United States of America /Africa: Research Grants
The African Humanities Program (AHP), managed by the American Council of Learned Societies (ACLS), awards fellowships to Humanities scholars in five African countries.
The African Humanities Program
The African Humanities Program is a competitive fellowship, will increase the pool of well-qualified postgraduate students who will constitute Africa’s next generation of university lecturers and researchers and play an important part in shaping the discussion about the continent’s future and understanding and interpreting its history and cultures.
Applicants must be nationals and residents of a country in sub-Saharan Africa, with a current affiliation at an institution in Ghana, Nigeria, South Africa, Tanzania, or Uganda.
Funding is available for dissertation completion and for postdoctoral research and writing.
Applicants for Dissertation Completion Fellowships should be in the final year of writing the dissertation at a university in Ghana, Nigeria, Tanzania, or Uganda. Dissertation-Completion Fellowships are not available in South Africa.
Applicants for Early Career Postdoctoral Fellowships must be working in Ghana, Nigeria, South Africa, Tanzania, or Uganda and must have completed the Ph.D. no more than five years ago.
Projects must be in the humanities and must be carried out in sub-Saharan Africa. AHP fellowships may not be used for travel outside the continent.
Completed applications must be submitted by December 1, 2010. ACLS encourages the submission of applications by email to firstname.lastname@example.org; alternatively, applications may be mailed to the AHP/ACLS offices in New York.
Applicants will be notified of competition results in the spring of 2011.
For further details on eligibility, submission of applications, and selection criteria, see 2010-11 Competition Announcement (PDF) as well as Instructions and Application materials (at right).
The African Humanities Program (AHP) seeks to revitalize the humanities in Ghana, Nigeria, South Africa, Tanzania, and Uganda through fellowship competitions and meetings associated with them. The AHP is funded by the Carnegie Corporation of New York.
Fellowship awards to promising African scholars are the centerpiece of the African Humanities Program. Approximately 40 such fellowships will be awarded annually. An initiative to publish the best manuscripts produced under the terms of AHP fellowships is now being established. All fellows will be encouraged to submit their completed manuscripts to the African Humanities Series, which will be a cooperative venture between AHP and a major African university press.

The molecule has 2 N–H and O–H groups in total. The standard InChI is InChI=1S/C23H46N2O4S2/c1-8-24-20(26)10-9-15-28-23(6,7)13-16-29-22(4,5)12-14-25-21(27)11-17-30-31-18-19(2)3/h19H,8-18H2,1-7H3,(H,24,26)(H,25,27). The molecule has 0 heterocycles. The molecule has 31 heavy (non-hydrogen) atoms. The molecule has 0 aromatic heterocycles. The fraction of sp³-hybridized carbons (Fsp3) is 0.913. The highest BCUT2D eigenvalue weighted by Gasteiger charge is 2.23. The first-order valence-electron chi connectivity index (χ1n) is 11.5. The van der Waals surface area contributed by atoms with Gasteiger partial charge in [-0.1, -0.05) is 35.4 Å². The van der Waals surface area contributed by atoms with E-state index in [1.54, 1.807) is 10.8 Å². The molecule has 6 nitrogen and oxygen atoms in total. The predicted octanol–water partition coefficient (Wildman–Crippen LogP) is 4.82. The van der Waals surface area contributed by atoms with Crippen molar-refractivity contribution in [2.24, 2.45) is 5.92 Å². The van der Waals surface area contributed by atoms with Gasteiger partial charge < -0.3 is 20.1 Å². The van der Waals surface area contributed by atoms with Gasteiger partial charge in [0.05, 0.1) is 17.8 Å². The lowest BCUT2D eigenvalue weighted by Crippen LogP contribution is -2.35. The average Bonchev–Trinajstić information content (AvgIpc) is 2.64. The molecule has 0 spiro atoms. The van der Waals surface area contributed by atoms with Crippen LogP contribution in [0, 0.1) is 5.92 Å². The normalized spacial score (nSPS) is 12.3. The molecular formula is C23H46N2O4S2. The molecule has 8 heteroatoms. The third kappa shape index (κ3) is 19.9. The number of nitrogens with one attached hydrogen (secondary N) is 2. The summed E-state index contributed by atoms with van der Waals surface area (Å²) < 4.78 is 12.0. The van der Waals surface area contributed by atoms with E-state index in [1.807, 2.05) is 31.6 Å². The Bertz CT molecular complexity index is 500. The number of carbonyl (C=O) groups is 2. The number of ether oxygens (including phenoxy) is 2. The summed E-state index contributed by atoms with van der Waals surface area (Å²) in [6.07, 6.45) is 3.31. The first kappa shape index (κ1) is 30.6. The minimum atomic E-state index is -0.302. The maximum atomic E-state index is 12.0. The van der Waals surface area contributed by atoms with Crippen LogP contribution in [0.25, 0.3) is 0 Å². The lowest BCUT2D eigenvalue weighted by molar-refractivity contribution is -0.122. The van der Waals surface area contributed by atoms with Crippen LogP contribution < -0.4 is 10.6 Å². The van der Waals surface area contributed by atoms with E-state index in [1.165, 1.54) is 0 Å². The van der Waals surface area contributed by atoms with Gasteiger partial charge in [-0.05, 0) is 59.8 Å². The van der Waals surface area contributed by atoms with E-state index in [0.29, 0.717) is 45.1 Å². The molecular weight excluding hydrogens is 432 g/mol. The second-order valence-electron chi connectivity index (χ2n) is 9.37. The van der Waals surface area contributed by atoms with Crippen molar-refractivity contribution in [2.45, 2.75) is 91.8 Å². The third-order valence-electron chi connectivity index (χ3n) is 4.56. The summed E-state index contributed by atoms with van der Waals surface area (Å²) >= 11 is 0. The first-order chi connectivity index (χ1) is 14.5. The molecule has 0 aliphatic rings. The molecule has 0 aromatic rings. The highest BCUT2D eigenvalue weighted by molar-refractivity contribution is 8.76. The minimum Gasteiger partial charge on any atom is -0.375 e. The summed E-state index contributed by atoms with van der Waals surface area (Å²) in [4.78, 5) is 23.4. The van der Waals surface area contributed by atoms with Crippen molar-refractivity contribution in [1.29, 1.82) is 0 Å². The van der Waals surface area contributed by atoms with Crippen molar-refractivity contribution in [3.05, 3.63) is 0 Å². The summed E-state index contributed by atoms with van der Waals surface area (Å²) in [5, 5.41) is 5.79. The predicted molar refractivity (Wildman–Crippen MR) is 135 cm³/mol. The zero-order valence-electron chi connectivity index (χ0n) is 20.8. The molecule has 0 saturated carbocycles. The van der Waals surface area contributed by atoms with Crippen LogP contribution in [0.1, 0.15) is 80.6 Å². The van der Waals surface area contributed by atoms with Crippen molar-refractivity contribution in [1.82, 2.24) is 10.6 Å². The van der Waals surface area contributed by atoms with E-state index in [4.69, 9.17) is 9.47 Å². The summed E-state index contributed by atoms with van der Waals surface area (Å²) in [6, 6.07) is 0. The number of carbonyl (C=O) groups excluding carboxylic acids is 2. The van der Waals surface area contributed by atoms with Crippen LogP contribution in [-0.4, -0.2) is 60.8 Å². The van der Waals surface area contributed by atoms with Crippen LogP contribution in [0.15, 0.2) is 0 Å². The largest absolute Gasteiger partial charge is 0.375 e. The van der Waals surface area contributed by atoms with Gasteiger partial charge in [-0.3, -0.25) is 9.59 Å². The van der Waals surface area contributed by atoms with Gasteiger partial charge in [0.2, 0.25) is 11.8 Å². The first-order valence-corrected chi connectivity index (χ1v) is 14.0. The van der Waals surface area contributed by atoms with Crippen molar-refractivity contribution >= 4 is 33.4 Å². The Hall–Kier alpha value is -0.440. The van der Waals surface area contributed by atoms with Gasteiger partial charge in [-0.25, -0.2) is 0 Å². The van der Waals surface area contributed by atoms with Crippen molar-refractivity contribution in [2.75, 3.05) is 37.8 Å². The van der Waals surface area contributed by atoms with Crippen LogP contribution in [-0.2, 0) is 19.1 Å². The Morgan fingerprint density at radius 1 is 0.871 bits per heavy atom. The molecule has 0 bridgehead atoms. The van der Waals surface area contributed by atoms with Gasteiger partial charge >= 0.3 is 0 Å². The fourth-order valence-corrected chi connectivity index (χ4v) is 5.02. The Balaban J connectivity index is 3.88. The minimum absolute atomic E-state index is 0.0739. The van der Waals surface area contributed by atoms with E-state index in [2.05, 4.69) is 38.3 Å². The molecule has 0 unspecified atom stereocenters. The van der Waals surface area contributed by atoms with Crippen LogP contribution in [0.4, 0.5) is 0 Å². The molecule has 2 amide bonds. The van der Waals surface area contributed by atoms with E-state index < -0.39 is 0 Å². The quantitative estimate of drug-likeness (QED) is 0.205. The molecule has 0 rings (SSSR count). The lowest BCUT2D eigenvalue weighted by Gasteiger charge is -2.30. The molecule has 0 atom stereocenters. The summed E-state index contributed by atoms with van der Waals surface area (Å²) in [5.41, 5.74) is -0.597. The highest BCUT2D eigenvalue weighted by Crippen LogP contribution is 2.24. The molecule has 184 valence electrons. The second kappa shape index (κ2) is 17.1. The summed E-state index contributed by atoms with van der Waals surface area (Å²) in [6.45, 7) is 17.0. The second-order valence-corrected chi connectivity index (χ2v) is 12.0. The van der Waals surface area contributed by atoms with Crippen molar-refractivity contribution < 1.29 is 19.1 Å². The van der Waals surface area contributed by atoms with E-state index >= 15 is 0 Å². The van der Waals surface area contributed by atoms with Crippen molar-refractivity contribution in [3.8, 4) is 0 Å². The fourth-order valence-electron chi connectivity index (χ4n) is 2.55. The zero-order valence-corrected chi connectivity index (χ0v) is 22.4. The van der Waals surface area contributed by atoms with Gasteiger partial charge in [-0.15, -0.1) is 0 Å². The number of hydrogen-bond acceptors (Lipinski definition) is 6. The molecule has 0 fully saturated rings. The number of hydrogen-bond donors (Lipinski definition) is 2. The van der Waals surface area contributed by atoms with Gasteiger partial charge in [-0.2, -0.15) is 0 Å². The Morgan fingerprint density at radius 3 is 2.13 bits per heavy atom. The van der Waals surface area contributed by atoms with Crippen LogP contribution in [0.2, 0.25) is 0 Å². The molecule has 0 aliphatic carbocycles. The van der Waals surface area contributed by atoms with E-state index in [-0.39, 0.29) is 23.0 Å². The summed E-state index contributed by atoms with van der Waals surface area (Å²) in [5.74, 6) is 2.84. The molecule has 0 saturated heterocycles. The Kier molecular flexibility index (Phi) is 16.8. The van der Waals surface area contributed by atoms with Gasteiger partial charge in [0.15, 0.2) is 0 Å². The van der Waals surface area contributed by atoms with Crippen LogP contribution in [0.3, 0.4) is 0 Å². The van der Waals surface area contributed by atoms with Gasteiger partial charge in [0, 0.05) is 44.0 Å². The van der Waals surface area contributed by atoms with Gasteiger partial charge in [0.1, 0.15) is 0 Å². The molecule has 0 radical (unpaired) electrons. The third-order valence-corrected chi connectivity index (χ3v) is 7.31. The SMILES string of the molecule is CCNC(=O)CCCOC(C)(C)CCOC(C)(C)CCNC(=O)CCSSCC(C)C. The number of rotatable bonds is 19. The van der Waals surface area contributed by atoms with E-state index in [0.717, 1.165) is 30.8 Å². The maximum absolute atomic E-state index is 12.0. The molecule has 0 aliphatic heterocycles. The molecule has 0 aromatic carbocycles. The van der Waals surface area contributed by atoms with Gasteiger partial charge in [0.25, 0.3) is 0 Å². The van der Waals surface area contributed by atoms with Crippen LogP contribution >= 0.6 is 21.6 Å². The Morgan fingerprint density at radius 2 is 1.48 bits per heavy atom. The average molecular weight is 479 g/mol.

The AHP organizes meetings in Africa in cooperation with host institutions to publicize the fellowship program and to discuss new trends in humanities research. In the first two years of the program (2008-2009 and 2009-2010), meetings were held at universities in Ghana (University of Ghana-Legon), in Nigeria (University of Ibadan, Bayero University Kano, and Amadu Bello University in Zaria), in South Africa (University of the Witwatersrand and the University of Johannesburg in Johannesburg, the East London campus of Ft. Hare University, the University of the Western Cape and University of Cape Town in Cape Town), in Tanzania (the University of Dar es Salaam), and in Uganda (Makerere University in Kampala). At the meetings senior African scholars from a variety of disciplines advise on the fine-tuning of the fellowship programs and lead workshops in application preparation. Younger scholars learn about the AHP fellowship program, gain practical advice on the application process, and have the opportunity to discuss new directions in the humanities and standards of quality in humanities research. Through the activities of the African Humanities Program, ACLS promotes local and international cooperation among humanities scholars at all stages of career, with the aim of developing a self-sustaining. continent-wide network of African humanities scholars.
The African Humanities Program is inspired by a commitment to the humanities as a core component of higher education and research in Africa, essential to progress and development. The ACLS defines the humanities as the study of human cultures, languages, and histories through the use of qualitative approaches. Among the disciplines contributing to humanities scholarship are anthropology, archaeology, history, studies of the fine and performing arts, musicology, languages and linguistics, literature studies, religious studies, and philosophy.
See the list of 2010